“Let me take this opportunity to express our gratitude to the government of the Philippines [for accepting Palestinians], either as refugees, or opening the doors for them to come work here,” the journalist-turned-diplomat said.
He emphasized that “every country is important to us, regardless of the location, whether it’s a big country or a small country…whether it’s in Latin America, Asia, North America [and other locations]. It’s important to us.”
The Philippines, he noted, is an Asian country. “We are also Asian people, so this is common with us.” He pointed out the Philippines is in Southeast Asia, “we are in the extreme western part of Asia, but we are still Asians.”
So, he added, “we have a lot of things in common, first of all. And we have to be here because the nature of things is that we should be here.
“The Philippines is a very important country, over 110 million people, a giant country. The location is very important…member of many international organizations. And also, we have many things in common.”
The envoy noted underlying cultural and religious commonalities between the Philippines and Palestine, saying both have Muslim and Christian people.
Another commonality: the Philippines was also under occupation in the past. He was apparently referring to the centuries of Spanish and American occupation. Today, he said, the Palestinian territories are still under Israeli occupation.
Being under occupation as Filipinos had experienced, like Palestinians now, is a dire situation—being killed, oppressed, and deprived of liberty and freedom, the Arab diplomat said. “No people will welcome their oppressors.”
He pointed out: “You know that Palestine is the cradle of Christianity and the cradle of Islam. Our country is the birthplace of Jesus Christ [peace be upon him], and also our country was the first Muslim Qiblah in the Masjid Al-Aqsa in Jerusalem.”
(“Qiblah” is the direction every Muslim faces in their prayers; now it is Makkah’s Masjidil Haram.)
Palestine, he said, has the Church of the Holy Sepulchre in East Jerusalem, where Christians all over the world, including from the Philippines, travel on pilgrimage.
The Philippines being the third largest Catholic country after Brazil and Mexico also renders its importance, he said.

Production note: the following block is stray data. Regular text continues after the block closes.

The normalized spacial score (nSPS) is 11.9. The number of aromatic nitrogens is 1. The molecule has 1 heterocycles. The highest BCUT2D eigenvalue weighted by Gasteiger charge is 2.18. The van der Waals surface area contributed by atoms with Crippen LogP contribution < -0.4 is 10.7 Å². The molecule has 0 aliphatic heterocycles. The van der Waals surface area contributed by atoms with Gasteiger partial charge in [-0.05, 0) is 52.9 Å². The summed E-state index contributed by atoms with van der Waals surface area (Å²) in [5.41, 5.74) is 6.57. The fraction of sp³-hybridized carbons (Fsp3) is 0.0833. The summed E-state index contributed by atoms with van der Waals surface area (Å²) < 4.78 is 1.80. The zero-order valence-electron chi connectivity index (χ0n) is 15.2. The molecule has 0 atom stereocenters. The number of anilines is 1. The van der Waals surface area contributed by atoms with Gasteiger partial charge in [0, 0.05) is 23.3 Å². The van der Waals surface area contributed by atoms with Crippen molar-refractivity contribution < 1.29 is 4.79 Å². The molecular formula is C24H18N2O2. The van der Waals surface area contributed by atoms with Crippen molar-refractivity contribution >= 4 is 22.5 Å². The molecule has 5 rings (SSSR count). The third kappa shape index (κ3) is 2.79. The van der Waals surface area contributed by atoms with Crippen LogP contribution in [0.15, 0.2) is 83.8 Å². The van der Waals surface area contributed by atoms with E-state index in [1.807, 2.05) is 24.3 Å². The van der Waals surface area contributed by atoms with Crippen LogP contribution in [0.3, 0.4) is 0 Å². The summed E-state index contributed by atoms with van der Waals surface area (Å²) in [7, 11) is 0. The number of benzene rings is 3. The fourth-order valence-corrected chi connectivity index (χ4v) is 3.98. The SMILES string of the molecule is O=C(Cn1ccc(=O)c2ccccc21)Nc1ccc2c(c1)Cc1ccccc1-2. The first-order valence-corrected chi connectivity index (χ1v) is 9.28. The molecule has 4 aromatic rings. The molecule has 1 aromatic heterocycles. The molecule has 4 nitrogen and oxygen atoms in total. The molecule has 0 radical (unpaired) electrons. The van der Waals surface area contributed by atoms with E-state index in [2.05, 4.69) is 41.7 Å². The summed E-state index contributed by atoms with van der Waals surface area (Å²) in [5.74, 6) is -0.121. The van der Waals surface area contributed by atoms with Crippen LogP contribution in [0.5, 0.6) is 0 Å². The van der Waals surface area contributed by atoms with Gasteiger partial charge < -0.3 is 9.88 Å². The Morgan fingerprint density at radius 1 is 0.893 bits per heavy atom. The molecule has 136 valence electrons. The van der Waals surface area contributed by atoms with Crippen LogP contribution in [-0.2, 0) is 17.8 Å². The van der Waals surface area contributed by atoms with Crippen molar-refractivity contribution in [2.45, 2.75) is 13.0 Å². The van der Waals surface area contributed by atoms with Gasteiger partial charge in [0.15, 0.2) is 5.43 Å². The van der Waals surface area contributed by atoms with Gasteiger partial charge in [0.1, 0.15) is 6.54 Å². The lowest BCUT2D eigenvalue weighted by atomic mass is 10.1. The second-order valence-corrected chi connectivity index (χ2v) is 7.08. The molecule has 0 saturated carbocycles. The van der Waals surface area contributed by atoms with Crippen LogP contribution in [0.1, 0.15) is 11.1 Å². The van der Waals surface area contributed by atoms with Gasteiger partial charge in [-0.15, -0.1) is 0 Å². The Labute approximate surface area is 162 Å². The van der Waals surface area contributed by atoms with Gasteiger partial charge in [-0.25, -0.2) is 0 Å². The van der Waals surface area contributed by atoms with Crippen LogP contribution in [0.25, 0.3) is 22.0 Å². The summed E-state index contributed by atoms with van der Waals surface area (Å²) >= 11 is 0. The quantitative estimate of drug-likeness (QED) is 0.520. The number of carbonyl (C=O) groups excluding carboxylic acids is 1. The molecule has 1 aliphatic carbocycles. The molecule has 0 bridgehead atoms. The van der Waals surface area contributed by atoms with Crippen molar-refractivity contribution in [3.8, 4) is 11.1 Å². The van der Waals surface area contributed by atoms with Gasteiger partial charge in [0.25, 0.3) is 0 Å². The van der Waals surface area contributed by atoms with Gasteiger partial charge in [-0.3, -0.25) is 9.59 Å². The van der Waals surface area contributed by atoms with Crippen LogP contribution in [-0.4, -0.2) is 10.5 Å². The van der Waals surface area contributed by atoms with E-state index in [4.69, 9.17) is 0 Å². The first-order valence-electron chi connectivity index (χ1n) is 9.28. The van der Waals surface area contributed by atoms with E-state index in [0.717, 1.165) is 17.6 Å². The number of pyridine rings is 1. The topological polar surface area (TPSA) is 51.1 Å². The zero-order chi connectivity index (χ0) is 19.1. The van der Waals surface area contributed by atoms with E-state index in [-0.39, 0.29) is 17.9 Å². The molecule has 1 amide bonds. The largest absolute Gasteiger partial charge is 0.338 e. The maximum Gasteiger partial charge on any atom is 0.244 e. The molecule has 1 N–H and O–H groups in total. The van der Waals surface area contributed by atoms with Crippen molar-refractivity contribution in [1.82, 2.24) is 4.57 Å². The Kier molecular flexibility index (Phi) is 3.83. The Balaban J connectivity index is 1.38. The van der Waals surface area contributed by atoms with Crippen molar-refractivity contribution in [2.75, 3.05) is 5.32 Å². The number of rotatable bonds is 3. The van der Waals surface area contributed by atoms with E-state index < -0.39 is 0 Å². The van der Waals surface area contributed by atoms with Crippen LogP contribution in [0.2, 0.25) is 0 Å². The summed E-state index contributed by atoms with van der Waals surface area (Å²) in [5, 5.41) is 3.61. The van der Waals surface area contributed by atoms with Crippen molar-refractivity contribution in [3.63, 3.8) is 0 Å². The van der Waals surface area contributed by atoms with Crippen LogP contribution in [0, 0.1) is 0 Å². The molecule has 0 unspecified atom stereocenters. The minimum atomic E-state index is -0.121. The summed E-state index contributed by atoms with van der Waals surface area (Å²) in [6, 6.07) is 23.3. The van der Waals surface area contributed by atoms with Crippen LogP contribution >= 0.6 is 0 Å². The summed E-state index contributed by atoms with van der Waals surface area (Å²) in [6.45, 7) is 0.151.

“We highly appreciate the Philippines as a nation. Filipinos are very hardworking people; wherever country you go there are Filipinos. They are very disciplined, soft-spoken, they are not aggressive. We can explain ourselves in a better way.”
To be absent in the Philippines is not in the Palestinians’ interest, he pointed out.
“So, we requested for the opening of an embassy here. Luckily, our voice was heard by the previous administration. Our dream, our expectation, our wish from the bilateral relationship with the Philippines [would] be on different levels,” he said.
Meanwhile, Mohammad also wants what he described as a “misunderstanding” cleared on the status of Palestinians, saying “we have to be part of the international political agenda of the Philippines and the votes of the Philippines in the international arena. And as I was assured, the Philippines is supporting Palestine in accordance with international legitimacy, and Security Council resolutions.”
The relationship between Palestine and the Philippines is “OK, so far,” he noted. “But we dream, we have an expectation from the friendly people and the government of the Philippines, that this support will, at least, be more clear, more tangible, like sometimes when it comes to criticism on a very clear issue, like the one we are having now.”
He added, “We expect that we should have a better understanding on our status, to our situation, positions in certain issues.”
One example the ambassador provided is on the “just cause” of the Palestinians as some segments of the Western media regarded them as “terrorists.”
The Arab diplomat pointed out that on the two countries’ bilateral relations, the Palestinian people are similar to other nations, very vibrant and they can contribute to the Philippines, like exchanging trade, education.
“We can sign MOU [memorandum of understanding] in many fields. So, it is quite open, step by step. We are in no hurry. We believe that the relationship is moving slowly but surely. We on our side we will make sure that this growing relationship will be handled, will be taken care of by us with love, with care, with hope that in the future it will develop for the welfare of the two sides.” (/)